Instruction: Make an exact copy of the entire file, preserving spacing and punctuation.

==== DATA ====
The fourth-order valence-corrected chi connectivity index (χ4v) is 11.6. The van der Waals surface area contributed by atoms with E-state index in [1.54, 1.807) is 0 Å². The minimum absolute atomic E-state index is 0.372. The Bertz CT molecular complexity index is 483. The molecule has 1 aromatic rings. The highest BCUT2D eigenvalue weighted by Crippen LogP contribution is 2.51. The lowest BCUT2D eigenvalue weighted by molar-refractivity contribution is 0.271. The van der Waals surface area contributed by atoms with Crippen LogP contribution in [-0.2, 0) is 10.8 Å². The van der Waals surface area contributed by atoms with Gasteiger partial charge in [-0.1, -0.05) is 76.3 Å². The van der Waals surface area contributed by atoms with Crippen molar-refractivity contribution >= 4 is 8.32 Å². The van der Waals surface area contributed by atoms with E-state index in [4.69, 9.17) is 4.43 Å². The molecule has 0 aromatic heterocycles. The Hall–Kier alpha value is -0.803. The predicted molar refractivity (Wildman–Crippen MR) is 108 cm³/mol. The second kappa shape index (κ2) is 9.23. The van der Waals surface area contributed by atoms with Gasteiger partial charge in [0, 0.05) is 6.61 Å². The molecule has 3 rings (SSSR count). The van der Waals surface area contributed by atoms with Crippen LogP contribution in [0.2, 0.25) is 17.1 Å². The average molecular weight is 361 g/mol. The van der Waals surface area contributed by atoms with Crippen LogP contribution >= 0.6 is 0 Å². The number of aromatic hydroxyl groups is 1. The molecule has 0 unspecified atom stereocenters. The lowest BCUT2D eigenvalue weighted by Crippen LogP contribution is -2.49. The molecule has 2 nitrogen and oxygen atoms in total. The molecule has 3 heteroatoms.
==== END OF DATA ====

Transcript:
The fourth-order valence-corrected chi connectivity index (χ4v) is 11.6. The van der Waals surface area contributed by atoms with E-state index in [1.54, 1.807) is 0 Å². The minimum absolute atomic E-state index is 0.372. The Bertz CT molecular complexity index is 483. The molecule has 1 aromatic rings. The highest BCUT2D eigenvalue weighted by Crippen LogP contribution is 2.51. The lowest BCUT2D eigenvalue weighted by molar-refractivity contribution is 0.271. The van der Waals surface area contributed by atoms with Crippen LogP contribution in [-0.2, 0) is 10.8 Å². The van der Waals surface area contributed by atoms with Gasteiger partial charge in [-0.1, -0.05) is 76.3 Å². The van der Waals surface area contributed by atoms with Crippen molar-refractivity contribution >= 4 is 8.32 Å². The van der Waals surface area contributed by atoms with E-state index in [4.69, 9.17) is 4.43 Å². The molecule has 0 aromatic heterocycles. The Hall–Kier alpha value is -0.803. The predicted molar refractivity (Wildman–Crippen MR) is 108 cm³/mol. The second kappa shape index (κ2) is 9.23. The van der Waals surface area contributed by atoms with Gasteiger partial charge in [0, 0.05) is 6.61 Å². The molecule has 3 rings (SSSR count). The van der Waals surface area contributed by atoms with Crippen LogP contribution in [0.2, 0.25) is 17.1 Å². The average molecular weight is 361 g/mol. The van der Waals surface area contributed by atoms with Crippen LogP contribution >= 0.6 is 0 Å². The number of aromatic hydroxyl groups is 1. The molecule has 0 unspecified atom stereocenters. The lowest BCUT2D eigenvalue weighted by Crippen LogP contribution is -2.49. The molecule has 2 nitrogen and oxygen atoms in total. The molecule has 3 heteroatoms.